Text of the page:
Cycle Chicago, Sightseeing Ride, North Shore Channel
This pleasant pedal along the North Shore Channel starting on the Northwest Side of Chicago and continuing into Lincolnwood, Skokie and Evanston is a city ride with a suburban feel. It’s best known for the large attractive outdoor sculptures that line part of the path. In addition, the southern end of the ride runs through city parks and the northern end runs through gardens. The result is a ride full of variety with plenty of sights and beauty.
Smooth pavement with a handful of street crossings. The northern most mile is crushed gravel.
Despite a few busy cross streets, this ride is remarkably traffic free. It does include one very short stretch along a busy street.
Take the CTA Brown Line to Kimball and bike 1.5 miles north on Kimball Avenue. Cross Lincoln Avenue, enter the shopping center and head to the eastern edge of the parking lot, which borders the path.
By car, exit Interstate 94 at Peterson Avenue going east. After two miles, turn left at Jersey Avenue into the shopping center and park on the eastern edge of the lot.
Food and Drink
Other than occasional gas stations, there’s no place to stop for food. There are, however, many drinking fountains in the parks, where in the summer you’ll find food vendors.
Visit the parks along the way and the Ladd Arboretum between Emerson Avenue and Green Bay Road at the northern end of the ride. Or, explore colorful Lincoln Square centered at Lincoln and Lawrence avenues, less than one mile west of the southern turnaround.
The channel was completed in 1910 to divert into the North Branch of the Chicago River suburban waste products that would have ended up in Lake Michigan. Thankfully, the channel hasn’t carried sewage since the 1930s. Today, the flow of water helps keep the slow-moving Chicago River running southward into the Des Plaines River. The land along the eight-mile channel from Wilmette Harbor to Lawrence Avenue is owned by the Metropolitan Water Reclamation District.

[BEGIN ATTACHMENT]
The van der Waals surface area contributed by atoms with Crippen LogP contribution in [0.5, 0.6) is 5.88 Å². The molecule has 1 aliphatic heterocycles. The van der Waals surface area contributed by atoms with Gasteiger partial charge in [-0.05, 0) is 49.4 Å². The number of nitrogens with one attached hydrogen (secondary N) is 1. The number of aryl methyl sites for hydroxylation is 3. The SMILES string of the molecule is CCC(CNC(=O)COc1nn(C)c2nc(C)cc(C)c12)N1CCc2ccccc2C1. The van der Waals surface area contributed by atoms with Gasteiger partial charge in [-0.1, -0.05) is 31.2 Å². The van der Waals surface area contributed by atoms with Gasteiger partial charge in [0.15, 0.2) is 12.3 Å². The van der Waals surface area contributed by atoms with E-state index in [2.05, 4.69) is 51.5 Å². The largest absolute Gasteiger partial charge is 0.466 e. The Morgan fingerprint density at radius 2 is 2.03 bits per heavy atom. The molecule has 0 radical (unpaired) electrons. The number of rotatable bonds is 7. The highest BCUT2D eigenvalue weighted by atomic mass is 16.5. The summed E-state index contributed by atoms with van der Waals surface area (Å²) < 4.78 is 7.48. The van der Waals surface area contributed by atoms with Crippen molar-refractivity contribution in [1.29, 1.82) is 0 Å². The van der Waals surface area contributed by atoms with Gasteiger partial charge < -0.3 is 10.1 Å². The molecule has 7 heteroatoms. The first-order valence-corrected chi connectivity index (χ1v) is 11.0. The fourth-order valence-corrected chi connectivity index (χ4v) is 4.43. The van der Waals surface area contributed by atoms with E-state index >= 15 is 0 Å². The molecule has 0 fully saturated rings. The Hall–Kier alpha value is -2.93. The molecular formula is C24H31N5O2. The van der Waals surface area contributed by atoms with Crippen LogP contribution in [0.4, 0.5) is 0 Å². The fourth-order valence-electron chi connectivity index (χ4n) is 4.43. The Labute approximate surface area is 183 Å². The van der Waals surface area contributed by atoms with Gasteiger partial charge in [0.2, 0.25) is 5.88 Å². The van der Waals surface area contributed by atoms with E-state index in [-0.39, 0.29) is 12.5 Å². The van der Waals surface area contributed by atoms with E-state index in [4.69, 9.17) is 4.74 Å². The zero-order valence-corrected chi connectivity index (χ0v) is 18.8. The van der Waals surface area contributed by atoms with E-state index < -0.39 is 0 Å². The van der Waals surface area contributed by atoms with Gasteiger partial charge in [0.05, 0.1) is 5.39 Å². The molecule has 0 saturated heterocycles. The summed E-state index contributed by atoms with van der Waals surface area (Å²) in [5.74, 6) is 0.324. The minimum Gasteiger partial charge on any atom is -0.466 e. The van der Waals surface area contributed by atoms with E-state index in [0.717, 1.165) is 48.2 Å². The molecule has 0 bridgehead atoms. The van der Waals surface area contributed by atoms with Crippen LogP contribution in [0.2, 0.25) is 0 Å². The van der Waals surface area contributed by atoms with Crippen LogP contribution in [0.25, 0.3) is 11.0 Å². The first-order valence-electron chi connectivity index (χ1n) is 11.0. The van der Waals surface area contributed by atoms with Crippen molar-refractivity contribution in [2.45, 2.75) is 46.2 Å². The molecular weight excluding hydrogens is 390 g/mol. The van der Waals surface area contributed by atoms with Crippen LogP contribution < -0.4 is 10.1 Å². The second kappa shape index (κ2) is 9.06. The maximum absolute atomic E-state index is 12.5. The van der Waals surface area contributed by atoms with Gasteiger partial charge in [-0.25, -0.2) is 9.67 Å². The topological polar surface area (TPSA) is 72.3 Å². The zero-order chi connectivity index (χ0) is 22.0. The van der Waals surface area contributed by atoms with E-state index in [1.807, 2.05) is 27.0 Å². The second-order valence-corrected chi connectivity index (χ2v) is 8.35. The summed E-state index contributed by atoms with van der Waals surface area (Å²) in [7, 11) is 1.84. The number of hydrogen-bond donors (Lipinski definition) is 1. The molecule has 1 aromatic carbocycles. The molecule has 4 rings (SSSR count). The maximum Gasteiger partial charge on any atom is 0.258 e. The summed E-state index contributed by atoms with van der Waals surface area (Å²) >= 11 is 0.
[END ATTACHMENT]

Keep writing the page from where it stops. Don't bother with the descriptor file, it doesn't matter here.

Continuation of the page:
Over the years it became an eyesore. In the 1980s, the Village of Skokie landscaped some of the land, and a newly formed nonprofit created the Skokie Northshore Sculpture Park, which is the highlight of this ride. Extending for two miles from Dempster Street to Touhy Avenue, it displays over 60 sculptures by local, national and international artists. North of this is the long, thin Ladd Arboretum, which was founded in 1959 and covers 23 acres of reclaimed land. South of the sculpture park, the trail is muddled for a couple blocks passing behind parking lots and over sidewalks and streets.
After that, however, the ride becomes delightful as the path runs through city parks lining the channel. The parks are not crowded but pleasantly full of people walking, biking, picnicking, playing soccer, etc., creating a sense of safety and community. The best part of this section is the relatively new underpasses at Peterson, Bryn Mawr and Foster avenues – something you rarely see in the affluent suburbs.
These underpasses let you ride two green miles without having to deal with any traffic. Wouldn’t it be nice if the city would build underpasses at Lincoln and Devon avenues and if the suburbs would build underpasses at their street crossings? In the meantime, use pedestrian crossing signals everywhere you can. Finally, a logistical detail: The path often splits, only to come back together after a short distance.
North of Devon Avenue, it’s best to always bear one direction, either right or left, on both the way out and back to see all the sculptures. South of Devon Avenue it’s best to always take the path closest to the channel. The other paths in the city parks are not designated for bikes.
22.49 km / 13.975 mi
114 m / 375 ft
115 m / 377 ft
185 m / 606 ft